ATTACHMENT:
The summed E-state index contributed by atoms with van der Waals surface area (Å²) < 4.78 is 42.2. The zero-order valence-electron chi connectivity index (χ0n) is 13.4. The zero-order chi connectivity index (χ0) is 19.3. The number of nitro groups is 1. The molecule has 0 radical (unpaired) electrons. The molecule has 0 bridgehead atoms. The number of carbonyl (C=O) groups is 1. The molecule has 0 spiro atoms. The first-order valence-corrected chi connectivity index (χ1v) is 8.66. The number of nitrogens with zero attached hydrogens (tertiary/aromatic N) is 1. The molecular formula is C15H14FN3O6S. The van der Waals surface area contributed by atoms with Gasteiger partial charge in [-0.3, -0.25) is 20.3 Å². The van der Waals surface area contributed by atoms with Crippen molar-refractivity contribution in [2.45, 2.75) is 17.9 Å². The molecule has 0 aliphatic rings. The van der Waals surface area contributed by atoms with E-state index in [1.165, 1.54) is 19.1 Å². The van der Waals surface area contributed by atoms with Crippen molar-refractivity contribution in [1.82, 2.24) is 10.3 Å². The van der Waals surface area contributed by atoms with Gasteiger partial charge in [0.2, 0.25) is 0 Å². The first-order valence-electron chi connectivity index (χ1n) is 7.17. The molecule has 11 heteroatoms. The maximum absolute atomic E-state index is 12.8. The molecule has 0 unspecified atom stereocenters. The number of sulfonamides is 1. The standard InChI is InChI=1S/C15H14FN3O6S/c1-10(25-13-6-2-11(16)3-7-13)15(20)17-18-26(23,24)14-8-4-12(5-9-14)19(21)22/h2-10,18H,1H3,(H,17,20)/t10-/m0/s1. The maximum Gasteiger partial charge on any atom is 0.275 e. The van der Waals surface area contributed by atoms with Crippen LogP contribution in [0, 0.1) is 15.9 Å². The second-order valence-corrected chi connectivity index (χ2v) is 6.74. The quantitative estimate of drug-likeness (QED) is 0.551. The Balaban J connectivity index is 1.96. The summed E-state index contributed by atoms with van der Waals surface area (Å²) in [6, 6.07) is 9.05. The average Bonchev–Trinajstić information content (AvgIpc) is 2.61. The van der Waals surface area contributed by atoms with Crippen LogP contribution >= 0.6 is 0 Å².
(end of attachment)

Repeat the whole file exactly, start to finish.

The summed E-state index contributed by atoms with van der Waals surface area (Å²) < 4.78 is 42.2. The zero-order valence-electron chi connectivity index (χ0n) is 13.4. The zero-order chi connectivity index (χ0) is 19.3. The number of nitro groups is 1. The molecule has 0 radical (unpaired) electrons. The molecule has 0 bridgehead atoms. The number of carbonyl (C=O) groups is 1. The molecule has 0 spiro atoms. The first-order valence-corrected chi connectivity index (χ1v) is 8.66. The number of nitrogens with zero attached hydrogens (tertiary/aromatic N) is 1. The molecular formula is C15H14FN3O6S. The van der Waals surface area contributed by atoms with Gasteiger partial charge in [-0.3, -0.25) is 20.3 Å². The van der Waals surface area contributed by atoms with Crippen molar-refractivity contribution in [2.45, 2.75) is 17.9 Å². The molecule has 0 aliphatic rings. The van der Waals surface area contributed by atoms with E-state index in [1.165, 1.54) is 19.1 Å². The van der Waals surface area contributed by atoms with Crippen molar-refractivity contribution in [1.82, 2.24) is 10.3 Å². The van der Waals surface area contributed by atoms with Gasteiger partial charge in [0.2, 0.25) is 0 Å². The first-order valence-electron chi connectivity index (χ1n) is 7.17. The molecule has 11 heteroatoms. The maximum absolute atomic E-state index is 12.8. The molecule has 0 unspecified atom stereocenters. The number of sulfonamides is 1. The standard InChI is InChI=1S/C15H14FN3O6S/c1-10(25-13-6-2-11(16)3-7-13)15(20)17-18-26(23,24)14-8-4-12(5-9-14)19(21)22/h2-10,18H,1H3,(H,17,20)/t10-/m0/s1. The maximum Gasteiger partial charge on any atom is 0.275 e. The van der Waals surface area contributed by atoms with Crippen LogP contribution in [0, 0.1) is 15.9 Å². The second-order valence-corrected chi connectivity index (χ2v) is 6.74. The quantitative estimate of drug-likeness (QED) is 0.551. The Balaban J connectivity index is 1.96. The summed E-state index contributed by atoms with van der Waals surface area (Å²) in [6, 6.07) is 9.05. The average Bonchev–Trinajstić information content (AvgIpc) is 2.61. The van der Waals surface area contributed by atoms with Crippen LogP contribution >= 0.6 is 0 Å².